Text and Photos by Anjon Galauran
“Bago niyo sukatan‘yang lupa namin, sukatan niyo muna ako ng ataul,”
These were the fearless words once uttered by 86-year-old urban poor advocate Carmen “Nanay Mameng” Deunida against demolition squads wanting to drive off informal settler communities.
Her firms stand and action for urban poor rights despite her age has earned Nanay Mameng respect from countless human rights advocates, media and civilians alike.
Nanay Mameng is the Chairwoman Emeritus of the urban poor group Kalipunanng Damayang Mahihirap (Kadamay).
As tribute to the urban poor leader, cultural workers and artists will be staging a play featuring her life story this February 2015.
The biographical play “Nanay Mameng, Isang Dula,” will portray Nanay Mameng’s early years of separation from her family, her married life (which ended in domestic violence) and her participation in the urban poor struggle.
The play is written by Amanda Echanis and produced by the Urban Poor Resource Center of the Philippines (UPRCP) and KADAMAY together with the Sanggunian ng mga Mag-aaral ng Miriam and Institutional Network for Social Action.
A reflection of the urban poor struggle
Play director Edwin Quinsayas explained that the team wanted to create a play reflecting the struggle of the urban poor. Quinsayas said that Nanay Mameng herself does not want any recognition solely on her behalf.
“Ang lagi niyang sinasabi, ayoko talaga ‘yung naglulunsad ng programa sa akin, ayoko na binibigyan ako ng tribute [She always said, “I do not want a program about me, I don’t want ceremonies giving me tribute],” Quinsayas recounted.
“Ang dapat ipakita talaga ‘yung buhay ng maralita, ‘yung pakikibaka ng maralita, and that’s precisely what we are trying to do, ‘yung buhay niya, salaminin dun sa buhay ng mga maralita [What should be shown is the life of the poor, the struggles of the poor and that’s precisely what we are trying to do: her life shall mirror the life of the poor],” Quinsayas explained.
Quinsayas described Nanay Mameng as a person with unmatched passion for serving the urban poor sector. He even recalled Nanay Mameng as uttering, “Hangga’t buhay ako, hangga’t nakakatayo ako, hangga’t kaya kumilos ng katawan ko, lalaban at lalaban ako, makikibaka ako [As long as I am alive, as long as I can stand, as long as I can move my body, I will fight. I will struggle].”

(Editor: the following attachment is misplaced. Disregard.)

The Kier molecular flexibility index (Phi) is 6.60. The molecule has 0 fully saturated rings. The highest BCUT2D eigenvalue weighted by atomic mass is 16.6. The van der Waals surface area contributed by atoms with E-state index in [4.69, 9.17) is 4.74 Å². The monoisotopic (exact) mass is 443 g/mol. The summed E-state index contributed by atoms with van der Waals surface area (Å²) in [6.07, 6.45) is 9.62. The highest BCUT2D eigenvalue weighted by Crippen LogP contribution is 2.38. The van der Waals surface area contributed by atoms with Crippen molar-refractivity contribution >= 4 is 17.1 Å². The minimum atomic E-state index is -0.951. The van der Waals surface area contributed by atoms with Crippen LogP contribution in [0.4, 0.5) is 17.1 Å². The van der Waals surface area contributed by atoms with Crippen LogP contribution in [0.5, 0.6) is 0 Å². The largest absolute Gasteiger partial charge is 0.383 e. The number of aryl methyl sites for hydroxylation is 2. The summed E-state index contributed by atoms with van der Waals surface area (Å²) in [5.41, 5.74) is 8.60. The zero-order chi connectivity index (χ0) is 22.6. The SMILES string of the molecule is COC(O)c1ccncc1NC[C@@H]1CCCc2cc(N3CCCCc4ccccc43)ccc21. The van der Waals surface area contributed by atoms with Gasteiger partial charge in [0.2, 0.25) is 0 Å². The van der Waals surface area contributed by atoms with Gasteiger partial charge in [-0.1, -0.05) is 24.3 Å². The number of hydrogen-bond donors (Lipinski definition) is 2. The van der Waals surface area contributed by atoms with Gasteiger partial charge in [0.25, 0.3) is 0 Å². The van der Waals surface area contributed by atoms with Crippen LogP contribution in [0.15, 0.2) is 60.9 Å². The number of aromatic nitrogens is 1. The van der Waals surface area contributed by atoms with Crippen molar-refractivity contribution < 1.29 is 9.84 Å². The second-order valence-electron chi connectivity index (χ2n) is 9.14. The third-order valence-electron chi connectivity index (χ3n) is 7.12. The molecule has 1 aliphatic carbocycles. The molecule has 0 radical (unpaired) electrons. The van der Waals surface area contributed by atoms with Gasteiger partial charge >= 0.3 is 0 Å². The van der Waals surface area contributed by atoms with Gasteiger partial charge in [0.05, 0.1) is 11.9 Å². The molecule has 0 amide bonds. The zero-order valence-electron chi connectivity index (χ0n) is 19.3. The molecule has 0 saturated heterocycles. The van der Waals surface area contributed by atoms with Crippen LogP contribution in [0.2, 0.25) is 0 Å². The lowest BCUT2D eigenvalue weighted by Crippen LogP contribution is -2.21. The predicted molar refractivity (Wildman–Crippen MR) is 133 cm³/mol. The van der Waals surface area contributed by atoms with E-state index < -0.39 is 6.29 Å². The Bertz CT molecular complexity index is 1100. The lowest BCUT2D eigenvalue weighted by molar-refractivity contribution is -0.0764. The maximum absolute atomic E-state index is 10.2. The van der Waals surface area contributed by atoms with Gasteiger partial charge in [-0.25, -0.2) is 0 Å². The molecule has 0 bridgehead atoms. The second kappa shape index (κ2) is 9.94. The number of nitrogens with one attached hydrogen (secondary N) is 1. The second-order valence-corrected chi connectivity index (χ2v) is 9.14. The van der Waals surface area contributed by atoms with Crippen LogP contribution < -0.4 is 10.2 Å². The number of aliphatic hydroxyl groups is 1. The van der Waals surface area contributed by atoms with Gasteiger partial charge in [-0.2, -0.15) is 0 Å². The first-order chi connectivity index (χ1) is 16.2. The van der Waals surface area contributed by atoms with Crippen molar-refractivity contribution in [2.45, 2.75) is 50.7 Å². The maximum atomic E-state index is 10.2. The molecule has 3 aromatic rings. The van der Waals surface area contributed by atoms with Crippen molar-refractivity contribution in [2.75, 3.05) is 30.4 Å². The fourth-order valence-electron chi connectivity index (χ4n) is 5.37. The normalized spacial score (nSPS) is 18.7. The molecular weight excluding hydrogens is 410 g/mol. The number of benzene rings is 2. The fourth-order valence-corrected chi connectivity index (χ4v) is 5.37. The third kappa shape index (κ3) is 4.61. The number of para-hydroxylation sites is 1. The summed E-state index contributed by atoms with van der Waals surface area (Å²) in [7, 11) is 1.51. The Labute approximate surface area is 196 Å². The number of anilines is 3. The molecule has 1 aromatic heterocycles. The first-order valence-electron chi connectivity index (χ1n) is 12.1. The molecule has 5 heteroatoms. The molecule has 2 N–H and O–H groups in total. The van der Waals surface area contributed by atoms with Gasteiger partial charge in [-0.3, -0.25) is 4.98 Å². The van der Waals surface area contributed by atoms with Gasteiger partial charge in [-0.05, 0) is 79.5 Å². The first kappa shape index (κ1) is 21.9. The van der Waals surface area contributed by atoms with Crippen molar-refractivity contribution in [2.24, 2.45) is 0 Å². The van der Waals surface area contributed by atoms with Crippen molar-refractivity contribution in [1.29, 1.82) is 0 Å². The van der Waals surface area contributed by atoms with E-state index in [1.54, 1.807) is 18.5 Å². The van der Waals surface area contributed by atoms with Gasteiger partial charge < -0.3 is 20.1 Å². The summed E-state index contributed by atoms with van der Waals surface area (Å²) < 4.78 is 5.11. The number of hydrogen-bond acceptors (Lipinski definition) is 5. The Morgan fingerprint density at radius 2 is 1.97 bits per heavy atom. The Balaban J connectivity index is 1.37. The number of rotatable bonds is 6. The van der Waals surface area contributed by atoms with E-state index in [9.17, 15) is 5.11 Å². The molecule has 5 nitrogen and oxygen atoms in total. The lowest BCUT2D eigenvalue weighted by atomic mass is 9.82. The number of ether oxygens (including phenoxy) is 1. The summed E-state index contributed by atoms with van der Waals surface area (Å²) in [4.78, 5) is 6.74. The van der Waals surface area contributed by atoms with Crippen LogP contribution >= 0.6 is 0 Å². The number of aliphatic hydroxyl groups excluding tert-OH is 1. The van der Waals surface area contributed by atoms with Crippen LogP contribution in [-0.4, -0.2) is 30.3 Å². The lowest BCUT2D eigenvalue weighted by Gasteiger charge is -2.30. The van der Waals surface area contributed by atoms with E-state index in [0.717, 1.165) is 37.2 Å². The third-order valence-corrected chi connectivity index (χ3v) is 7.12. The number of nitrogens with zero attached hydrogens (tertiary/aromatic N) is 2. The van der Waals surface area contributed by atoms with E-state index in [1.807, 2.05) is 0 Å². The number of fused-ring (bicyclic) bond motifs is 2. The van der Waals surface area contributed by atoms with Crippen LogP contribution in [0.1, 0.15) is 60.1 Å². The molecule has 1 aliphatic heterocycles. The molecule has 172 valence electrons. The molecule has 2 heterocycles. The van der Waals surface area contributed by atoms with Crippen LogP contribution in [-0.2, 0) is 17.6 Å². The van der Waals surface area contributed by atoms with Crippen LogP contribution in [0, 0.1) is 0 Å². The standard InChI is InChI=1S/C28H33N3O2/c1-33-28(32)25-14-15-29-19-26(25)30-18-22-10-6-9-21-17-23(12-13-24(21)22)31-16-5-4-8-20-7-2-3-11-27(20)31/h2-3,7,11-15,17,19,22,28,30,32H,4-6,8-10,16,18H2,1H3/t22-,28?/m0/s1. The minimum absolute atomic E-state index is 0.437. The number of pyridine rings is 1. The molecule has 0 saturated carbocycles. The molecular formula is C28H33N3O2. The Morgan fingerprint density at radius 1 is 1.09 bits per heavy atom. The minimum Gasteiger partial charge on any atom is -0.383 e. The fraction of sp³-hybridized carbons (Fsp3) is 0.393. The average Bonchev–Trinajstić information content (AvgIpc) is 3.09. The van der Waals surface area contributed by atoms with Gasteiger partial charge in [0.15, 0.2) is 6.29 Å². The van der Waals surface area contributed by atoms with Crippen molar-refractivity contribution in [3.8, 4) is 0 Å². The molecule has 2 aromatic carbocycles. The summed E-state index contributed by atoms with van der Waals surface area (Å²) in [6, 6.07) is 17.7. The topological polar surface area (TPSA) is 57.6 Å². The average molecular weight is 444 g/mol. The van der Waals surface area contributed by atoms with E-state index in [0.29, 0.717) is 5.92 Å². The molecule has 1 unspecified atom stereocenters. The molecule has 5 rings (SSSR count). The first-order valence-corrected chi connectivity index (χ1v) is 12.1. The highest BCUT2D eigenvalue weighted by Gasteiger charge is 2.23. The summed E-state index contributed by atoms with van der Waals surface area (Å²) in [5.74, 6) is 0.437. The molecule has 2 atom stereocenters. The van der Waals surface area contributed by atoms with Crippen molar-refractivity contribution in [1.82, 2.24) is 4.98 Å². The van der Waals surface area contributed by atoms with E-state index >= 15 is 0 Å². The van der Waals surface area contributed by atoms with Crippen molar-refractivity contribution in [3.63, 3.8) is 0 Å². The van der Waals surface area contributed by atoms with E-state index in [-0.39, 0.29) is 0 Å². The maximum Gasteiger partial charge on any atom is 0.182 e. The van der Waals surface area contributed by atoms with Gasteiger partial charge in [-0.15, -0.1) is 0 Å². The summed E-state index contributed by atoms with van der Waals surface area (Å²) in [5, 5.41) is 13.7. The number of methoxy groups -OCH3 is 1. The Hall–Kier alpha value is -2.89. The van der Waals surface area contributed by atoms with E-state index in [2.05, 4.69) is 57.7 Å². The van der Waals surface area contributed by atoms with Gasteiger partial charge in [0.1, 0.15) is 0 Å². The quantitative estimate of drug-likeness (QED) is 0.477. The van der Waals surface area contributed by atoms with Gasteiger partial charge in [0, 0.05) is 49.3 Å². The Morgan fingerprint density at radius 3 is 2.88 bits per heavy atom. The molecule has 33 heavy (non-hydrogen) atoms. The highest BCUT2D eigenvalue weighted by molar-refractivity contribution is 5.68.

“Hangga’t buhay ako, hangga’t nakakatayo ako, hangga’t kaya kumilos ng katawan ko, lalaban at lalaban ako, makikibaka ako.”
The play is the second one staged about Nanay Mameng’s life. The first play was a musical, while this second showing in February is a straight drama.
Quinsayas said the second staging will tackle more of Nanay Mameng’s life.
“Dito naka-focus kami sa buhay ni Mameng, paano siya naging isang Nanay Mameng, bilang leader ng urban poor [We focused on Nanay Mameng’s life, how she came to be the urban poor leader she is known now],” Quinsayas said.
Further, as the team wants to integrate the life of the community surrounding Nanay Mameng, viewers ought to expect the play to reflect society’s ills.
“(And dula ay tungkol sa) pagbabalik-tanaw niya sa partisipasyon niya sa pakikibaka at yung buhay ng komunidad na na-inspire niya at nag-inspire rin sa kanya para mag-survive rin siya doon sa kanyang karamdaman [The play looks back at her participation in the urban poor struggle and her life in the community that she inspired and that also inspired her to survive her illness],” Quinsayas said.
Nanay Mameng underwent a few surgical operations, as she is suffering from early stages of vascular dementia, an age-related illness which causes difficulty in speaking and physical movement.
Nanay Mameng, a humble fighter
According to actresses who will play her role, Nanay Mameng’s determination to live and to struggle despite her deteriorating condition spurs them to persevere the same way.